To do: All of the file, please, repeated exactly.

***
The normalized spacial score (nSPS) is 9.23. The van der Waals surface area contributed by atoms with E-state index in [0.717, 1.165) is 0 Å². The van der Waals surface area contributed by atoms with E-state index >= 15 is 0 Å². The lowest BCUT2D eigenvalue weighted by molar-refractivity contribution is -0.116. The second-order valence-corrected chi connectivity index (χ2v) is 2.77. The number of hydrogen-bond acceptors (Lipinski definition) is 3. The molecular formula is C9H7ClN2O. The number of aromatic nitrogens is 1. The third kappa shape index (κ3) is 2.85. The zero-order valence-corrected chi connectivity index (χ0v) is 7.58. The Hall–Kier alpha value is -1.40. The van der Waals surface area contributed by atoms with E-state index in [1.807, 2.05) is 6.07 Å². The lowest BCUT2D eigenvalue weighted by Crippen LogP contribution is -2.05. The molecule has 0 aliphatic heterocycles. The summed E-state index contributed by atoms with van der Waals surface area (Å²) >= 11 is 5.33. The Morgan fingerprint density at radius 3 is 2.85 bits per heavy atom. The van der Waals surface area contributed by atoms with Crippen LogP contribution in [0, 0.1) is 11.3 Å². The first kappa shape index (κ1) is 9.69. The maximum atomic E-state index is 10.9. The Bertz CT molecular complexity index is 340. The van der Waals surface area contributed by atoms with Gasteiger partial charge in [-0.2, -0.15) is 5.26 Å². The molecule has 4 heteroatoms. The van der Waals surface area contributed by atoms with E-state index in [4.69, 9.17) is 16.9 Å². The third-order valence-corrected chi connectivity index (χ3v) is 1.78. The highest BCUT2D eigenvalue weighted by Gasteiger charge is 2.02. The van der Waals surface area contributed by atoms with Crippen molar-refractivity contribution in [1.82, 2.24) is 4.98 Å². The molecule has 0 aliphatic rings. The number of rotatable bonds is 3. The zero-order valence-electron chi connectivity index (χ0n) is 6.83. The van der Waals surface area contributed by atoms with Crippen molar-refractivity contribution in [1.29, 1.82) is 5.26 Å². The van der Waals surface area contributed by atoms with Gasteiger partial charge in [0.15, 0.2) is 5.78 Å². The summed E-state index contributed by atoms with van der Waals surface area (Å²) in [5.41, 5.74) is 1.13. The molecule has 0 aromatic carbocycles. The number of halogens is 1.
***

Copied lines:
The normalized spacial score (nSPS) is 9.23. The van der Waals surface area contributed by atoms with E-state index in [0.717, 1.165) is 0 Å². The van der Waals surface area contributed by atoms with E-state index >= 15 is 0 Å². The lowest BCUT2D eigenvalue weighted by molar-refractivity contribution is -0.116. The second-order valence-corrected chi connectivity index (χ2v) is 2.77. The number of hydrogen-bond acceptors (Lipinski definition) is 3. The molecular formula is C9H7ClN2O. The number of aromatic nitrogens is 1. The third kappa shape index (κ3) is 2.85. The zero-order valence-corrected chi connectivity index (χ0v) is 7.58. The Hall–Kier alpha value is -1.40. The van der Waals surface area contributed by atoms with E-state index in [1.807, 2.05) is 6.07 Å². The lowest BCUT2D eigenvalue weighted by Crippen LogP contribution is -2.05. The molecule has 0 aliphatic heterocycles. The summed E-state index contributed by atoms with van der Waals surface area (Å²) >= 11 is 5.33. The Morgan fingerprint density at radius 3 is 2.85 bits per heavy atom. The van der Waals surface area contributed by atoms with Crippen LogP contribution in [0, 0.1) is 11.3 Å². The first kappa shape index (κ1) is 9.69. The maximum atomic E-state index is 10.9. The Bertz CT molecular complexity index is 340. The van der Waals surface area contributed by atoms with Gasteiger partial charge in [-0.2, -0.15) is 5.26 Å². The molecule has 4 heteroatoms. The van der Waals surface area contributed by atoms with E-state index in [4.69, 9.17) is 16.9 Å². The third-order valence-corrected chi connectivity index (χ3v) is 1.78. The highest BCUT2D eigenvalue weighted by Gasteiger charge is 2.02. The van der Waals surface area contributed by atoms with Crippen molar-refractivity contribution in [1.82, 2.24) is 4.98 Å². The molecule has 0 aliphatic rings. The number of rotatable bonds is 3. The zero-order valence-electron chi connectivity index (χ0n) is 6.83. The van der Waals surface area contributed by atoms with Crippen molar-refractivity contribution in [1.29, 1.82) is 5.26 Å². The van der Waals surface area contributed by atoms with Gasteiger partial charge in [0.15, 0.2) is 5.78 Å². The summed E-state index contributed by atoms with van der Waals surface area (Å²) in [5.41, 5.74) is 1.13. The molecule has 0 aromatic carbocycles. The number of halogens is 1.